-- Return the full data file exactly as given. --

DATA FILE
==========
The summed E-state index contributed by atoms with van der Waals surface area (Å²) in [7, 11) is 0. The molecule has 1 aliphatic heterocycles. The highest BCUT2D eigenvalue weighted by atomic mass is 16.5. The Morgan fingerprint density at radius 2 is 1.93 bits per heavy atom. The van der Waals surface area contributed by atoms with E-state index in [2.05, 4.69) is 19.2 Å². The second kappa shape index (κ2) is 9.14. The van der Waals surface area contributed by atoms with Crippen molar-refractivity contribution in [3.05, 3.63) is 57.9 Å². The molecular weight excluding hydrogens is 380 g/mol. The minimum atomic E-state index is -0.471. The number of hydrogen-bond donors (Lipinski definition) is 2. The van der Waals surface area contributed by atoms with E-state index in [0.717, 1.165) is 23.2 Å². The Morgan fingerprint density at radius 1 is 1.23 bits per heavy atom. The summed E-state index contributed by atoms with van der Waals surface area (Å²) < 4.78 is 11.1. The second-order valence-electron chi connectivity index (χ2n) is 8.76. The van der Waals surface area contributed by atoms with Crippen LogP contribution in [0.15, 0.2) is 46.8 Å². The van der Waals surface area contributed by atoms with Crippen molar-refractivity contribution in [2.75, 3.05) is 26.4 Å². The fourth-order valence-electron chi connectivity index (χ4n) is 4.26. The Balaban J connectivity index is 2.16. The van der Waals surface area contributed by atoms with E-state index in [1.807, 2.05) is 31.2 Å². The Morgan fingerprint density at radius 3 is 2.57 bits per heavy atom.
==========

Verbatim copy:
The summed E-state index contributed by atoms with van der Waals surface area (Å²) in [7, 11) is 0. The molecule has 1 aliphatic heterocycles. The highest BCUT2D eigenvalue weighted by atomic mass is 16.5. The Morgan fingerprint density at radius 2 is 1.93 bits per heavy atom. The van der Waals surface area contributed by atoms with E-state index in [2.05, 4.69) is 19.2 Å². The second kappa shape index (κ2) is 9.14. The van der Waals surface area contributed by atoms with Crippen molar-refractivity contribution in [3.05, 3.63) is 57.9 Å². The molecular weight excluding hydrogens is 380 g/mol. The minimum atomic E-state index is -0.471. The number of hydrogen-bond donors (Lipinski definition) is 2. The van der Waals surface area contributed by atoms with E-state index in [0.717, 1.165) is 23.2 Å². The Morgan fingerprint density at radius 1 is 1.23 bits per heavy atom. The summed E-state index contributed by atoms with van der Waals surface area (Å²) < 4.78 is 11.1. The second-order valence-electron chi connectivity index (χ2n) is 8.76. The van der Waals surface area contributed by atoms with Crippen LogP contribution in [0.15, 0.2) is 46.8 Å². The van der Waals surface area contributed by atoms with Crippen molar-refractivity contribution in [2.75, 3.05) is 26.4 Å². The fourth-order valence-electron chi connectivity index (χ4n) is 4.26. The Balaban J connectivity index is 2.16. The van der Waals surface area contributed by atoms with E-state index in [1.807, 2.05) is 31.2 Å². The Morgan fingerprint density at radius 3 is 2.57 bits per heavy atom.